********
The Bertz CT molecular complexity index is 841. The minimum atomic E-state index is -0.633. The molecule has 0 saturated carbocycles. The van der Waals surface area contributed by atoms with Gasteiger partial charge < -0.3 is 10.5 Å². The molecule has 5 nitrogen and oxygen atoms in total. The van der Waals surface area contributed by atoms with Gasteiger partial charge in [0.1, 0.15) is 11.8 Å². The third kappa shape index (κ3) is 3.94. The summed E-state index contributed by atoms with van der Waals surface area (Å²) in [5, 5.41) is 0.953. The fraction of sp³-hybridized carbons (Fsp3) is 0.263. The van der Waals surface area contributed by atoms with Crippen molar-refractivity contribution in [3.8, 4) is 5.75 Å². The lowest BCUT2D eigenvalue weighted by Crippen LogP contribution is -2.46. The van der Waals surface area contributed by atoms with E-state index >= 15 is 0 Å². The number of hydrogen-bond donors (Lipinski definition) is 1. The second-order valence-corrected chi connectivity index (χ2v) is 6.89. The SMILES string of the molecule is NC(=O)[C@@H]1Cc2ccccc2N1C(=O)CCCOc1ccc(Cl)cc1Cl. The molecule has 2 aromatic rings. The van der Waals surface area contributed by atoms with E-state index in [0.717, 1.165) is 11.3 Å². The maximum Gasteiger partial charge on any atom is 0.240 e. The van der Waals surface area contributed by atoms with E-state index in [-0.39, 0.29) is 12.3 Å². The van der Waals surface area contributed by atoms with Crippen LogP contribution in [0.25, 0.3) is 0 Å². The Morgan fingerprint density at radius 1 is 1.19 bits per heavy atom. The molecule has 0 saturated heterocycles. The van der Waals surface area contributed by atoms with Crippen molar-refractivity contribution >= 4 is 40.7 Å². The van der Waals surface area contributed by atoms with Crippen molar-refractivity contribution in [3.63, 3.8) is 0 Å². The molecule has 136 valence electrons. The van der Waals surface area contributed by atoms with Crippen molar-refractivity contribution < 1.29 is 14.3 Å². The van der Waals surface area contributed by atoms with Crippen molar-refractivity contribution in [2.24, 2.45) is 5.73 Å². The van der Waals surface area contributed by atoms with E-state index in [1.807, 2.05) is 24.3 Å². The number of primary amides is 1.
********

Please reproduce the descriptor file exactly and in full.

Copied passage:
The Bertz CT molecular complexity index is 841. The minimum atomic E-state index is -0.633. The molecule has 0 saturated carbocycles. The van der Waals surface area contributed by atoms with Gasteiger partial charge < -0.3 is 10.5 Å². The molecule has 5 nitrogen and oxygen atoms in total. The van der Waals surface area contributed by atoms with Gasteiger partial charge in [0.1, 0.15) is 11.8 Å². The third kappa shape index (κ3) is 3.94. The summed E-state index contributed by atoms with van der Waals surface area (Å²) in [5, 5.41) is 0.953. The fraction of sp³-hybridized carbons (Fsp3) is 0.263. The van der Waals surface area contributed by atoms with Crippen molar-refractivity contribution in [3.8, 4) is 5.75 Å². The lowest BCUT2D eigenvalue weighted by Crippen LogP contribution is -2.46. The van der Waals surface area contributed by atoms with E-state index >= 15 is 0 Å². The number of hydrogen-bond donors (Lipinski definition) is 1. The second-order valence-corrected chi connectivity index (χ2v) is 6.89. The SMILES string of the molecule is NC(=O)[C@@H]1Cc2ccccc2N1C(=O)CCCOc1ccc(Cl)cc1Cl. The molecule has 2 aromatic rings. The van der Waals surface area contributed by atoms with E-state index in [0.717, 1.165) is 11.3 Å². The maximum Gasteiger partial charge on any atom is 0.240 e. The van der Waals surface area contributed by atoms with E-state index in [-0.39, 0.29) is 12.3 Å². The van der Waals surface area contributed by atoms with Crippen LogP contribution in [0.25, 0.3) is 0 Å². The Morgan fingerprint density at radius 1 is 1.19 bits per heavy atom. The molecule has 0 saturated heterocycles. The van der Waals surface area contributed by atoms with Crippen molar-refractivity contribution >= 4 is 40.7 Å². The van der Waals surface area contributed by atoms with Crippen molar-refractivity contribution in [3.63, 3.8) is 0 Å². The molecule has 136 valence electrons. The van der Waals surface area contributed by atoms with Crippen molar-refractivity contribution < 1.29 is 14.3 Å². The van der Waals surface area contributed by atoms with Crippen molar-refractivity contribution in [2.24, 2.45) is 5.73 Å². The van der Waals surface area contributed by atoms with E-state index in [1.807, 2.05) is 24.3 Å². The number of primary amides is 1.